The Maker Movement is a global learning revolution that offers a way to look at leadership in a new way that is relevant for both schools and communities.

For example, in this video architects in Amsterdam talk about the process of designing a 3D printer big enough to build a house, building that printer, and then starting to print the house. When you watch this video, there is an interesting part where they decide to put the KamerMaker (roombuilder) out on the front lawn of their office so that the community can come and see what’s going on and offer their perspectives.

KamerMaker from 3D Print Canal House on Vimeo.

Leadership in the Maker Movement doesn’t mean “I do, you repeat” – it means that together we are better. It may seem messy and inefficient to some people, but I think it’s a leadership model for the modern, connected world we live in.

Here are my previous Leadership Day posts:

  • 2007 – Leaders of the Future where I focused on developing the leader in every learner.
  • 2008 – Just Do It where I urged administrators to stop waiting for the district reorg or the next version of Windows or that bandwidth you were promised 3 years ago and get moving. Listen to kids, don’t listen the teachers who can’t seem to manage an email account, damn the torpedos and full steam ahead.
  • 2009 – Every day is leadership day in which I wrote about the connection between “agency” (meaning true choice) and leadership. Leadership is only meaningful when people have an actual choice to follow or not follow. Leadership is inextricably bound to free will, in the same way democracy is. In schools, this must happen every day, at every level of participation.
  • 2010 – What Leadership Looks Like talks about the challenge we face when trying to describe leadership when it’s so dependent on context and personal style. How can we say “what works” if this is so variable?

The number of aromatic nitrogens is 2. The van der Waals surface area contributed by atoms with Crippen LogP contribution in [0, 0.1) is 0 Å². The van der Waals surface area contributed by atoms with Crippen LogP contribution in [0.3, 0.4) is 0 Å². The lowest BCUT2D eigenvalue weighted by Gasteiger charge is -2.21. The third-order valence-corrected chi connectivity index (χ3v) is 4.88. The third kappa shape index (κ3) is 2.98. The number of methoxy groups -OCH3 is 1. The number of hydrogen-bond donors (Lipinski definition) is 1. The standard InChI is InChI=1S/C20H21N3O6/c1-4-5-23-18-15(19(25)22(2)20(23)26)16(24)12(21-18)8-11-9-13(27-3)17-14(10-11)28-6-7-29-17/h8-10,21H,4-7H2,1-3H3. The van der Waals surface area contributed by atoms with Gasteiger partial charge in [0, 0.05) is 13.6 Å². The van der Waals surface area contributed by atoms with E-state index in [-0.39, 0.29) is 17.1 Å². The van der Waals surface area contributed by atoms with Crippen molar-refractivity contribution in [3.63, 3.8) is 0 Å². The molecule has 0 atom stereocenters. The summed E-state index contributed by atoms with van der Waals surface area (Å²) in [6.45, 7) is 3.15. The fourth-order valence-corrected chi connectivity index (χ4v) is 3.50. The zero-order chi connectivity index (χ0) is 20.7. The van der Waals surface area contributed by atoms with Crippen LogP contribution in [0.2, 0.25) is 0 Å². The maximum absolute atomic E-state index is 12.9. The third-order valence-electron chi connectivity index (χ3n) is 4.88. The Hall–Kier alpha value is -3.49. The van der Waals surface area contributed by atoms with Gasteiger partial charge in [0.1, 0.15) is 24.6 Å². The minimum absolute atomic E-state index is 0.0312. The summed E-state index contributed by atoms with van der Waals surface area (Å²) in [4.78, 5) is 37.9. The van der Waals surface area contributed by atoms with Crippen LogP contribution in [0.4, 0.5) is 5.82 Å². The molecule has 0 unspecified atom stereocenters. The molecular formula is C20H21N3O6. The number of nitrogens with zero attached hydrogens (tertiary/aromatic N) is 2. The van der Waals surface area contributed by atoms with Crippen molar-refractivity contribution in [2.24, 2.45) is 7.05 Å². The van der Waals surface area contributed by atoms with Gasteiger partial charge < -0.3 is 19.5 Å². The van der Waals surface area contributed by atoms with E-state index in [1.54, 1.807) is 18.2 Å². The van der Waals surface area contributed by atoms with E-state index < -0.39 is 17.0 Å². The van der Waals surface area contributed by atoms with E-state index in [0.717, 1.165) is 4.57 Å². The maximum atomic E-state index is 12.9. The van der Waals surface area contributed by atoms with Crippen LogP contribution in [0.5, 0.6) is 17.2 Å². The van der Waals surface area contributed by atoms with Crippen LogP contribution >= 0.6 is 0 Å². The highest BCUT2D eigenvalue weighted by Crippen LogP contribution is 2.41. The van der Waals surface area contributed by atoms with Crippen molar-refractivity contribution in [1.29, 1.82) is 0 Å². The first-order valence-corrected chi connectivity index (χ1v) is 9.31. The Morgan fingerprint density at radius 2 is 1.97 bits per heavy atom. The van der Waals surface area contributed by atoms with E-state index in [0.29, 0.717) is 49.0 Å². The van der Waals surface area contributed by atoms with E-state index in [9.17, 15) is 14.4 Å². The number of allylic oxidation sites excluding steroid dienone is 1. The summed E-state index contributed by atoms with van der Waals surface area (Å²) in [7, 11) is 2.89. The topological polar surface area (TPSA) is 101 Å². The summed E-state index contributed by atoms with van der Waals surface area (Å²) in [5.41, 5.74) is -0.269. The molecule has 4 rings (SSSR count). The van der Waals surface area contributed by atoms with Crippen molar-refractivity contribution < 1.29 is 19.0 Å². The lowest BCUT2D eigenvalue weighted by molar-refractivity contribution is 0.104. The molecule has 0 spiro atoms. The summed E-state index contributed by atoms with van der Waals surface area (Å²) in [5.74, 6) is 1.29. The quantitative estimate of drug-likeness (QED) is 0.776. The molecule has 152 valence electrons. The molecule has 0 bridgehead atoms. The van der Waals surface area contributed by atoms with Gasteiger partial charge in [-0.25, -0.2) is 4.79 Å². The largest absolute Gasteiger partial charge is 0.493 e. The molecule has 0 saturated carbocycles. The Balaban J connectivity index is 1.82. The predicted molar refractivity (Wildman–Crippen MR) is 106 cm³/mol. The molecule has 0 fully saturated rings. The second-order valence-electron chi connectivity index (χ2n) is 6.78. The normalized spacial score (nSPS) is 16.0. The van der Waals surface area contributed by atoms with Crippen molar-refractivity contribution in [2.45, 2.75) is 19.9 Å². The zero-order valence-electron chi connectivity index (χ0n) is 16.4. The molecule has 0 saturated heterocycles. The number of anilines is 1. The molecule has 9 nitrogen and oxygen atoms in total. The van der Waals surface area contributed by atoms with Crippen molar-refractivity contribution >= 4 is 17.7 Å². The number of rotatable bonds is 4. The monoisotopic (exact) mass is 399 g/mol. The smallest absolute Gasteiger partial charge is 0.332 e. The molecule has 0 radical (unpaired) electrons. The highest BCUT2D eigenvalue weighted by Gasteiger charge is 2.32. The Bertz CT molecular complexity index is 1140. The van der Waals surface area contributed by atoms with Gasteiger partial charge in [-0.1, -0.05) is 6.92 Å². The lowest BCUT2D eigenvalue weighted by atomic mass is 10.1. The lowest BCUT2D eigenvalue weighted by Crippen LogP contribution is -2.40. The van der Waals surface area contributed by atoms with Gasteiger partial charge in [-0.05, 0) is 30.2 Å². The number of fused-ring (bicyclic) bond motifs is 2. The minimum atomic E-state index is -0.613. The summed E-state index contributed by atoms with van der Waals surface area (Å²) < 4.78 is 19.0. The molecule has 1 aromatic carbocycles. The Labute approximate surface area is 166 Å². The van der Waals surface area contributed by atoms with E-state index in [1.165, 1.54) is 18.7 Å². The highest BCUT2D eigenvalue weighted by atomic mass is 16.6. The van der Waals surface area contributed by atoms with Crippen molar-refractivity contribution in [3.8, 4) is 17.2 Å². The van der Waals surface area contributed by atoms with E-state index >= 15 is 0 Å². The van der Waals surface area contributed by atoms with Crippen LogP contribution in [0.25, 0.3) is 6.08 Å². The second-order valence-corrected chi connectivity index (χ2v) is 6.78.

I invite you to read the other posts made on the subject of Leadership Day and perhaps write your own. What does leadership look like to you?


Back to School with Making in the Classroom – Should I start now or wait?

You may have heard that it’s best to “ease” into hands-on project-based learning at the start of the school year. Maybe you feel your students aren’t ready, need some skills development, or just need to have a few weeks of settling down before getting started with more independent work.

Good teachers know that students learn a lot more when they get their hands on real materials, and get to do their own projects and experiments. But sometimes we get frustrated thinking about the students who won’t cooperate, don’t clean up, waste materials, or misbehave during our hands-on learning time. In my work as a science teacher and coach, I’ve seen teachers who decide to delay lab activities until behavior is rock-solid. Instead of starting off with a bang, they tiptoe toward inquiry learning.

from Teacher Magazine: Teaching Secrets: How to Maximize Hands-On Learning.

The author, Anthony Cody is an award-winning science teacher, and this article has some great ideas, tips and practical suggestions for all grades and subject areas. He goes on:

My experience is in science, but many teachers of social studies, English, math, and other subjects also have great success with hands-on, minds-on activities. I’d bet some of my colleagues in these other content areas also feel the urge to keep kids in lockdown mode until full teacher authority has been established.

I think this is a big mistake.

Here are his reasons:

  • You need to lead with your best foot.